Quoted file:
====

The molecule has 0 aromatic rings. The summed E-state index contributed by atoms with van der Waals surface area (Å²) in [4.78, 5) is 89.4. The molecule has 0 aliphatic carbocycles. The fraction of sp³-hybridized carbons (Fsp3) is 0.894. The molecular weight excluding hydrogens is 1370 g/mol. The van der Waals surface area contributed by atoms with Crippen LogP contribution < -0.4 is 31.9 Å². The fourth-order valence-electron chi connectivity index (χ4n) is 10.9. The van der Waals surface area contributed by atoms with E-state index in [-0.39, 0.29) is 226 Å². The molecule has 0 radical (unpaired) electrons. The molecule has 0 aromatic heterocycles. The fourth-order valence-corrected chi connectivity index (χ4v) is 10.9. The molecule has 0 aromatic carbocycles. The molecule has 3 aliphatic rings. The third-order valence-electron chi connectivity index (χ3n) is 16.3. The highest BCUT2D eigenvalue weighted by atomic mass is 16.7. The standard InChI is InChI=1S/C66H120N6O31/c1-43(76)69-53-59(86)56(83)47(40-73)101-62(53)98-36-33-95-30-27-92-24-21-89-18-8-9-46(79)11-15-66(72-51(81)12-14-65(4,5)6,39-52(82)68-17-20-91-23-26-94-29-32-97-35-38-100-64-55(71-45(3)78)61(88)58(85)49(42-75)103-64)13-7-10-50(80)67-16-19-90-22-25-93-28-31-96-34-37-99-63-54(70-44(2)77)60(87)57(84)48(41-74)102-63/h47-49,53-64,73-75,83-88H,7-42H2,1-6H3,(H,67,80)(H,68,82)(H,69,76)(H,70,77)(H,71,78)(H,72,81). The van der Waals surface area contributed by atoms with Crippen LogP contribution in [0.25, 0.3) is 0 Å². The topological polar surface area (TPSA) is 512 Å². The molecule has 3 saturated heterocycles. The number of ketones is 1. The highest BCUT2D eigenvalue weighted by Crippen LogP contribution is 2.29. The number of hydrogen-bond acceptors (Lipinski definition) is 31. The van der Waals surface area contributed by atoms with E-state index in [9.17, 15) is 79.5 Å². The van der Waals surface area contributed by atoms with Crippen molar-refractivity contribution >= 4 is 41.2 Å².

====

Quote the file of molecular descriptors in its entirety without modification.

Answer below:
The molecule has 0 aromatic rings. The summed E-state index contributed by atoms with van der Waals surface area (Å²) in [4.78, 5) is 89.4. The molecule has 0 aliphatic carbocycles. The fraction of sp³-hybridized carbons (Fsp3) is 0.894. The molecular weight excluding hydrogens is 1370 g/mol. The van der Waals surface area contributed by atoms with Crippen LogP contribution < -0.4 is 31.9 Å². The fourth-order valence-electron chi connectivity index (χ4n) is 10.9. The van der Waals surface area contributed by atoms with E-state index in [-0.39, 0.29) is 226 Å². The molecule has 0 radical (unpaired) electrons. The molecule has 0 aromatic heterocycles. The fourth-order valence-corrected chi connectivity index (χ4v) is 10.9. The molecule has 0 aromatic carbocycles. The molecule has 3 aliphatic rings. The third-order valence-electron chi connectivity index (χ3n) is 16.3. The highest BCUT2D eigenvalue weighted by atomic mass is 16.7. The standard InChI is InChI=1S/C66H120N6O31/c1-43(76)69-53-59(86)56(83)47(40-73)101-62(53)98-36-33-95-30-27-92-24-21-89-18-8-9-46(79)11-15-66(72-51(81)12-14-65(4,5)6,39-52(82)68-17-20-91-23-26-94-29-32-97-35-38-100-64-55(71-45(3)78)61(88)58(85)49(42-75)103-64)13-7-10-50(80)67-16-19-90-22-25-93-28-31-96-34-37-99-63-54(70-44(2)77)60(87)57(84)48(41-74)102-63/h47-49,53-64,73-75,83-88H,7-42H2,1-6H3,(H,67,80)(H,68,82)(H,69,76)(H,70,77)(H,71,78)(H,72,81). The van der Waals surface area contributed by atoms with Crippen LogP contribution in [0.25, 0.3) is 0 Å². The topological polar surface area (TPSA) is 512 Å². The molecule has 3 saturated heterocycles. The number of ketones is 1. The highest BCUT2D eigenvalue weighted by Crippen LogP contribution is 2.29. The number of hydrogen-bond acceptors (Lipinski definition) is 31. The van der Waals surface area contributed by atoms with E-state index in [9.17, 15) is 79.5 Å². The van der Waals surface area contributed by atoms with Crippen molar-refractivity contribution >= 4 is 41.2 Å².